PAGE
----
When it comes to teaching kids the value of money and the importance of saving, studies find it’s better to start those conversations early. Kids as young as three can learn basic saving and spending habits, so take this time as an opportunity to build a smart financial foundation. While there are many ways to teach kids to spend smarter and save better, here are 4 ways to make it a little more fun:

Make Your Own “Spend, Save, Donate, and Invest” Jars.

These jars are a spin on the classic piggy bank, but they give kids more options for their money than just saving. Plus, using clear jars allows them to see their money increase over time. It’s easy – just get 4 mason jars, label each jar or let your child decorate it. You can use pictures to depict what each jar means, or do something fun with ribbon and glitter. Whatever you choose, take this time to explain what the money in each jar means and how it should be used.

For example:

Spend – use this money for small trips to the toy store or a special treat.

Save – use this money for more expensive items or to deposit in a savings account.

Donate – use this money for someone in need like a classmate, or for a cause important to the child such as helping animals.

Invest – use this to show how money can grow. For each dollar the child has invested at the end of each month, you can add an additional amount (i.e. a nickel or dime to represent interest growth).

Play Money Games.

Some of the most popular board games can also be a great tool to teach kids about money. Monopoly demonstrates that money needs to be saved for things you want or need (like landing on the dreaded Electric Company space). It also can show how an investment, although sometimes pricey upfront, can pay off in the future. Other fun games to try are Payday or The Game of LIFE, which give the experience of “real” money coming in and going out.

Use Real-Life Experiences. 

For kids to truly learn how to use money, they need one thing: MONEY! Whether they get paid for chores, receive an allowance, or have birthday money, let them make the decision on what to do with it. Try giving them a paycheck for their chores or allowance every two weeks, just a like a real payday. Then, take them to the bank to open an account and see the process of depositing or withdrawing funds. Let them pay for items at the store with their own money. Help them set a budget or learn to count their money. Use everyday tasks like grocery shopping to talk about saving with coupons, or paying bills to show how much utilities cost. Plus, it’s nice to have an envelope-licker and someone to put on the stamp.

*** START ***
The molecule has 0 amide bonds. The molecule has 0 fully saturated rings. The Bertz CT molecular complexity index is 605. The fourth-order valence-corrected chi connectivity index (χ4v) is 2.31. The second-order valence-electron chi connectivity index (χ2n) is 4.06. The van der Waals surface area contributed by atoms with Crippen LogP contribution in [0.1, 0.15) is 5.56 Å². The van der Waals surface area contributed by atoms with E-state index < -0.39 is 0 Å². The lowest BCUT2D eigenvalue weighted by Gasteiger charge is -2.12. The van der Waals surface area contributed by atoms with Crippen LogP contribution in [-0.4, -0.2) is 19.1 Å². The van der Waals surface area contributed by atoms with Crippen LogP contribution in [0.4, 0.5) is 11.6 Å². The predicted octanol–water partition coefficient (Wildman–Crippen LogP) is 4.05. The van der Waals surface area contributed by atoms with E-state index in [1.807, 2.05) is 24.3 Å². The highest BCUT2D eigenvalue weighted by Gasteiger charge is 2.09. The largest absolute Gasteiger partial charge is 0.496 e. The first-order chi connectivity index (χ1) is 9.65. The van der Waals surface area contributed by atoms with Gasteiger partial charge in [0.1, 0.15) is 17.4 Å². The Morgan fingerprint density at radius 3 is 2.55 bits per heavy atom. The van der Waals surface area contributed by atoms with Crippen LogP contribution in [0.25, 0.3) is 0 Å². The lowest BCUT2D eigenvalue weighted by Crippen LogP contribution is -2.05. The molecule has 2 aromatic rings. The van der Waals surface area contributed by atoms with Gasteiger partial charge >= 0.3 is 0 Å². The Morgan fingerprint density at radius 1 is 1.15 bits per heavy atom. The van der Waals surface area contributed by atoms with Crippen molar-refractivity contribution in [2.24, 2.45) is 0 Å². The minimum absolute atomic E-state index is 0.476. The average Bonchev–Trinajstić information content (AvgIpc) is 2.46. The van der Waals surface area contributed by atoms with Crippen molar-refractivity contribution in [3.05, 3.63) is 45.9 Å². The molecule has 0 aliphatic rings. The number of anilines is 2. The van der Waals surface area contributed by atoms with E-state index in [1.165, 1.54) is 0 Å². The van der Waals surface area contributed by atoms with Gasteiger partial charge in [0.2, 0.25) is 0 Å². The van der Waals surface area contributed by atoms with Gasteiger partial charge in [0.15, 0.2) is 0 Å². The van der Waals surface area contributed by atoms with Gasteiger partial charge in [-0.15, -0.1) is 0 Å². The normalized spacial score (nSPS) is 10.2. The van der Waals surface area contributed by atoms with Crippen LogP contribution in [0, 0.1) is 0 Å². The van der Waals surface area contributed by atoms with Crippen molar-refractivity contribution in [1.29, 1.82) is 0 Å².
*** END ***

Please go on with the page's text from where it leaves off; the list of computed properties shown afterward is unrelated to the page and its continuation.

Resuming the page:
Set a Family Savings Goal.

Does your child desperately want to go to Disney World? Maybe they want a trampoline or something else the whole family would love. Set a family savings goal. Allow everyone to contribute, even if it’s just loose change. Then use a fun, visual chart (like a thermometer or a man climbing up a mountain), allowing them to see the progress made by their contribution. Working as a team will help make saving fun, and reaching a goal is something that can be celebrated by the whole family. 

Whatever you choose to do to help your child learn about spending and saving, have fun with it! It’s about the money conversation as much as it is about the learning experience.

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